How hard will India’s economic growth be hit by the global financial crisis and recession? Widely varying forecasts for the next financial year, 2009-10 have been made by three leading economists—Arvind Virmani, Chief Economic Advisor of the government; Raghuram Rajan, Economic Advisor to the Prime Minister; and Rajiv Kumar, head of the Indian Council for Research on International Economic Relations.
These forecasts can be dubbed the good, the bad and the ugly. I would opt for the second of these. I suspect the times ahead will be bad, rather than good or really ugly.
Virmani, an incorrigible optimist, sees good days ahead. He thinks that after decelerating to maybe 7.5% this fiscal year, growth will rebound strongly to 8.5% in 2009-10.
Rajan, however, believes that bad days are ahead. He predicts a dip to between 5% and 7% next year.
Rajiv Kumar paints a truly ugly scenario. Using a model that has proved accurate in the past, he warns that GDP growth could slow to just 3.9% in 2009-10. Ugh!
Let’s consider the three forecasts in detail. Virmani has done possibly more research than any other economist on sources of Indian growth. He says India’s growth is based essentially on investing its own savings, and so is relatively insulated from global finance and fashions. India’s savings rate has shot up from 23.5% in 2001-02 to 37.4% today, a phenomenal achievement.
Virmani thinks that high savings constitute a structural change that is here to stay. This will suffice to finance an investment rate of at least 36 % of GDP. So, given that output in India rises at roughly a quarter the rate of investment, he believes GDP growth of 9% should be sustainable.
Sceptics point out that India is now substantially integrated with the global economy. Exports plus imports are now 45% of GDP, so a global slowdown will surely hit India hard. Virmani, however, points out that India’s net exports are very low. Unlike China, India’s current account has more or less been in balance in the last five years. So, he thinks India can survive a fall in export demand, as it will be offset by a fall in imports too. Out top exports like gems and jewellery, textiles and petroleum products are based wholly or substantially on imported raw materials.
I have fears on two scores. First, savings tend to shoot up in good times and fall in bad times. In a boom, people don’t spend their entire increase in income, so savings increase. But they dip into these savings in bad times, dissaving instead of saving. Corporate profits boom and bust along with the economic cycle, and so do government revenues. So, I fear that the sharp rise we have seen in India’s savings rate is more cyclical than structural, and that our savings will decline sharply in the global downswing.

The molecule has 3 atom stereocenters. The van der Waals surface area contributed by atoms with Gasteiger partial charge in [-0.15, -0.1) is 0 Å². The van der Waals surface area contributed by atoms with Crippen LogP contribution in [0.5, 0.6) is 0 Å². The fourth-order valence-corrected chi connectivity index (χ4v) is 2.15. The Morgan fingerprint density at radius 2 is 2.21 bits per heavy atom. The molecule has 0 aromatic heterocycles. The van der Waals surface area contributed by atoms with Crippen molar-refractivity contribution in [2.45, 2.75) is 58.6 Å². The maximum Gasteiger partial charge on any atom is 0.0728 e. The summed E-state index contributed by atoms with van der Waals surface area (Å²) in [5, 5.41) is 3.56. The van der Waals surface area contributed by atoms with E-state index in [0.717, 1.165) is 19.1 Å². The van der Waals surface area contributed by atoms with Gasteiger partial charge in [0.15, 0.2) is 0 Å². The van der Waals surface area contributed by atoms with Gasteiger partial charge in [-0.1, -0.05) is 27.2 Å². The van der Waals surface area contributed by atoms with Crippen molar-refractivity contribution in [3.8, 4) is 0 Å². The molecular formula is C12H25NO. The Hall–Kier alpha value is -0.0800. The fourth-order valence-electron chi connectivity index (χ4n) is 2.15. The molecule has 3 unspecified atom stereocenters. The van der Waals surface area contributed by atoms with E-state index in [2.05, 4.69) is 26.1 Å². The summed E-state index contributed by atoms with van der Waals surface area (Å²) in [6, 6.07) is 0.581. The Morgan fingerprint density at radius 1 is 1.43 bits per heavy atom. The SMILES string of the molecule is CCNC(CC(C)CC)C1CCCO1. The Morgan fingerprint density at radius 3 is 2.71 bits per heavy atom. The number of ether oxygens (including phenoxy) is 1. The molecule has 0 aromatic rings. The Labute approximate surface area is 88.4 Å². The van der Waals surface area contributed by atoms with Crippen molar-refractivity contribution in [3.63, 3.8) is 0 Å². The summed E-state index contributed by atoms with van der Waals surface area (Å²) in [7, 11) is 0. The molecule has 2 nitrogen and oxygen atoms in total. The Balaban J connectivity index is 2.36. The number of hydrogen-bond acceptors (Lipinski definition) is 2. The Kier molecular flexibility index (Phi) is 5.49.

Second, high investment does not automatically translate into high growth. It can also translate into excess capacity and bankrupt companies if the investment has been made in areas for which demand dries up, as happened during the Asian financial crisis. I do not think India can boom while the world economy is slumping. Virmani’s prediction of an Indian bounce-back depends on the US bouncing back within the next few months.
The chances of this look slim.
Next, consider Raghuram Rajan’s forecast of 5-7% growth. This range is so wide that he has a good chance of proving right. If the world economy recovers in the next six months, the upper end of his range—7% growth–looks feasible. This will mean little deceleration from the current year, and hence little additional pain. This scenario depends on a resumption of global growth early in the next fiscal year. This is unlikely.
More likely is a troubled, hobbled global economy for most or all of 2009. Even if there is a recovery, it may be feeble. In such circumstances, India’s growth may tend toward 5%, the bottom end of Rajan’s forecast.
Finally, things could get really ugly if we go by Rajiv Kumar’s ICRIER model, which predicts growth of just 3.9% in the first half of the next financial year. This model has some credibility: it predicted the 9% boom in 2007-08, and was among the first to indicate a slowdown this year. It is based on ten leading economic indicators, including GDP growth in the US and Europe, factoring in the global slowdown.
How do I assess the good, bad and ugly forecasts? Chances of good times ahead—10%. Chances of bad times—75%. Chances of truly ugly times—15%. I remain a long-term optimist, but the coming year will be tough.